I love trash. It’s as simple as that. I remember the point in which I discovered this. I had a weighted fly and was hitting holes in cover along the bank hoping for a fat largemouth bass when something sucked in the fly and ran. It dug and ran like a walleye but with much more authority. After a moderate-length fight I netted the freshwater drum and it wasn’t until after it was released that I realized what had just happened; I was going to seek out trash. Those few minutes un-did 34 years of being told freshwater drum (commonly called sheepshead) were trash fish.
I have one very clear memory of being somewhere between the ages of 1 and 10 on a charted perch excursion when someone on the boat caught a drum and the captain hit it in the head with a hammer and tossed it overboard.
Undoubtedly I’d learn later in life it was because Saginaw Bay’s perch population was being impacted by over-harvesting and the fish not being able to reach maturity because of predators such as walleye and drum consuming “young of the year” perch fingerlings. At the risk of getting too “conservational” the majority of the drum’s diet are mollusks including the invasive zebra mussels which were introduced to the fishery right around this same time. Sometimes trash pays off.
Aside from this ignorance, the drum is a very close relative to brackish and saltwater redfish. Anyone who has hooked into one of these fish know that they are a bulldog. They are both found in similar areas and feed in much of the same way. I’ve developed specific fly patterns for these fish, in fact. Crayfish and crab-like fly patterns fished on an 8 weight fly rod will send your fly line into its backing when a 20+ inch drum is hooked. If carp are the “golden bones” of freshwater, then drum are the “white fish” of the freshwater. Or….wait….that nickname is already taken. Anyway, you get my point.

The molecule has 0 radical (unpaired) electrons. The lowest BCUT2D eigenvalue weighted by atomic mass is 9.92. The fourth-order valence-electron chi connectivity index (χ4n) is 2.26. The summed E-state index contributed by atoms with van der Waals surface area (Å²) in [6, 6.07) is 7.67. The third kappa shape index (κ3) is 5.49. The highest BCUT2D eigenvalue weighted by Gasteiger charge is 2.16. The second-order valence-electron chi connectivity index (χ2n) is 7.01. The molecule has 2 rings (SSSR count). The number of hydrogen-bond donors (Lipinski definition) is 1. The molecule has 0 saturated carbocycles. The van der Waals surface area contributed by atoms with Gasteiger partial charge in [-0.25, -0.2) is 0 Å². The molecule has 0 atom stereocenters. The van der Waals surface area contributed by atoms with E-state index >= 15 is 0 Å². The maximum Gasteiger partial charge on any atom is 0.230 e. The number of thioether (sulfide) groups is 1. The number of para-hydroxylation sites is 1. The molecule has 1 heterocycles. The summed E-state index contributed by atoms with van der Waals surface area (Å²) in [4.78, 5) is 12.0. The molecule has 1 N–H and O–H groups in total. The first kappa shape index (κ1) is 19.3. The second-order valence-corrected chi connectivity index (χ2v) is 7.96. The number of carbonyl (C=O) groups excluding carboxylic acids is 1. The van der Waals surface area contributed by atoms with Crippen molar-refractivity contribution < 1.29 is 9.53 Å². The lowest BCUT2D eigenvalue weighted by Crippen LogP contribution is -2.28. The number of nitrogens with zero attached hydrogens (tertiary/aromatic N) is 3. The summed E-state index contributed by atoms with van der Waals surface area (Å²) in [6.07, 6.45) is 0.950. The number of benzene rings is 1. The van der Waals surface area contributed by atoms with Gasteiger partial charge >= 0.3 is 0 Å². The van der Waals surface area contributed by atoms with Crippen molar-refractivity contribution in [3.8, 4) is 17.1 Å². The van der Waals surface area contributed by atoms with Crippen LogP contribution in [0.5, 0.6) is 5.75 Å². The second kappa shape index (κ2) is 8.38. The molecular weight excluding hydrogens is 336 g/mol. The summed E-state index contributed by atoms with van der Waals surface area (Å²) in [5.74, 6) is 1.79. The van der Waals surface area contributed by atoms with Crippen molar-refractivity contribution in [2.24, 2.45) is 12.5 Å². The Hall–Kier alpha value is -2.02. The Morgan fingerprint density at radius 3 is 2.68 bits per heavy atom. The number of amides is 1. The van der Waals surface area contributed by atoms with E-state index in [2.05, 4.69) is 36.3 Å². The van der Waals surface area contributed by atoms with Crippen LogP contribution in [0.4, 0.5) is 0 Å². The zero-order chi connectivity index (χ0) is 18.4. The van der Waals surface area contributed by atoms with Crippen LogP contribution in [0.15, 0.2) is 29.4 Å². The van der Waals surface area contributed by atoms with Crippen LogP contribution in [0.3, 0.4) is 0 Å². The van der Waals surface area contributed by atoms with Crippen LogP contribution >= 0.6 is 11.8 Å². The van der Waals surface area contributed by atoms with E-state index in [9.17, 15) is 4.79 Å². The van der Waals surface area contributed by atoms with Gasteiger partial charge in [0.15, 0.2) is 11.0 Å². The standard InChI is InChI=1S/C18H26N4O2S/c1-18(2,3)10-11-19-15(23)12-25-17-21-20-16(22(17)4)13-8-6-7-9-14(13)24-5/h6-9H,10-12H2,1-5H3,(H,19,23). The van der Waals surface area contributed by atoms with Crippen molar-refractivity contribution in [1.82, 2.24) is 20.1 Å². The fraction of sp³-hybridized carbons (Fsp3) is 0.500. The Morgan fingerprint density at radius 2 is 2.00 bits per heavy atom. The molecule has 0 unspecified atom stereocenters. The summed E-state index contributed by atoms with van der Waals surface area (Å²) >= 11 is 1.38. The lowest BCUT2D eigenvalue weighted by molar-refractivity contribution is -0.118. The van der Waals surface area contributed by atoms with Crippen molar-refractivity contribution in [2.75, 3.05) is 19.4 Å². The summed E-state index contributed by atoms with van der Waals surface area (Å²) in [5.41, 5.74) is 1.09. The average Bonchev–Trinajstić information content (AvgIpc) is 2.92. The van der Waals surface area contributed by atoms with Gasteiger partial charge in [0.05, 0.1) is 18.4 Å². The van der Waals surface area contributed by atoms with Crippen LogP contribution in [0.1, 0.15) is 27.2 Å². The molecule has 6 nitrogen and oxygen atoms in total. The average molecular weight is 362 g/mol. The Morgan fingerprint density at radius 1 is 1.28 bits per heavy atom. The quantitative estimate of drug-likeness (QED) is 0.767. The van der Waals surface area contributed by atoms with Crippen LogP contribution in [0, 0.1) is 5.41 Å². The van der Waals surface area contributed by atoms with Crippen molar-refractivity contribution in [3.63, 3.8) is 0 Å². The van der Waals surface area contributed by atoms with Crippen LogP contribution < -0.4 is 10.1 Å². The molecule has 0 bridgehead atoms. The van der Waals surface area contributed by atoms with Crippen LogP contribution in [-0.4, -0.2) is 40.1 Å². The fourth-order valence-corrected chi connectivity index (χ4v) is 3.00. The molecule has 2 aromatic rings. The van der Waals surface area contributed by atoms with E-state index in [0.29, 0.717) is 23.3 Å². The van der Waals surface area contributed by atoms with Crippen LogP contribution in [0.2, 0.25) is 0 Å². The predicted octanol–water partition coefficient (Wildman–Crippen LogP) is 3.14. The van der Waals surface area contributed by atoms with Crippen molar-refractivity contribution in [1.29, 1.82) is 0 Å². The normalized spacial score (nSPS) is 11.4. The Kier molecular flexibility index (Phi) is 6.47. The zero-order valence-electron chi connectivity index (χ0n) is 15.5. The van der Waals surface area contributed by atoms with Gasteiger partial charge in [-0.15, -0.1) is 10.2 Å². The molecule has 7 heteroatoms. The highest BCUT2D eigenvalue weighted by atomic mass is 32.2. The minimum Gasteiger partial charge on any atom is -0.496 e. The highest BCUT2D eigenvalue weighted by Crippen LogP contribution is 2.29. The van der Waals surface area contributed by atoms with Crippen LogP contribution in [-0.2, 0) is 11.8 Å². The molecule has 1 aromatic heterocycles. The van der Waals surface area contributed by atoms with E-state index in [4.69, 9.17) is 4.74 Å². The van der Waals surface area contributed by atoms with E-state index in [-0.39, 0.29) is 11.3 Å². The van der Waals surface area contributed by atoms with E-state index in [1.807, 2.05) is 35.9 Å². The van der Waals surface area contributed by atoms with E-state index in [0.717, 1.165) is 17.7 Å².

As with any fish, they have their seasonal patterns but the majority of the time, there is such an abundance of drum that all you have to do is look for them. Some stay on the flats to spawn while some make their way up the rivers. It’s cliche, but, if you find their food, you’ll find the fish. Their diet consists of zebra mussels, snails, crayfish, and later in the summer/fall, shad and small fish. The key areas to look for them are roughly 2-4’ of water and have some sand, gravel, and rock. On some cases, wading may work but the majority of my fishing is done from a kayak because they’re not very spooky, it’s best to cover a lot of water, and you can sight fish for them just as you would redfish. Staying back 30 to 40 feet provides the best percentage of putting a fly down in their path.
All it took was one fish to change my mind. Sight-fishing, easy to cast flies, easy-to-find quarry, willingness to eat a fly, and a hard fighting fish is a perfect recipe for a solid gamefish. Now, if I can only get over the stigma that carp are junk…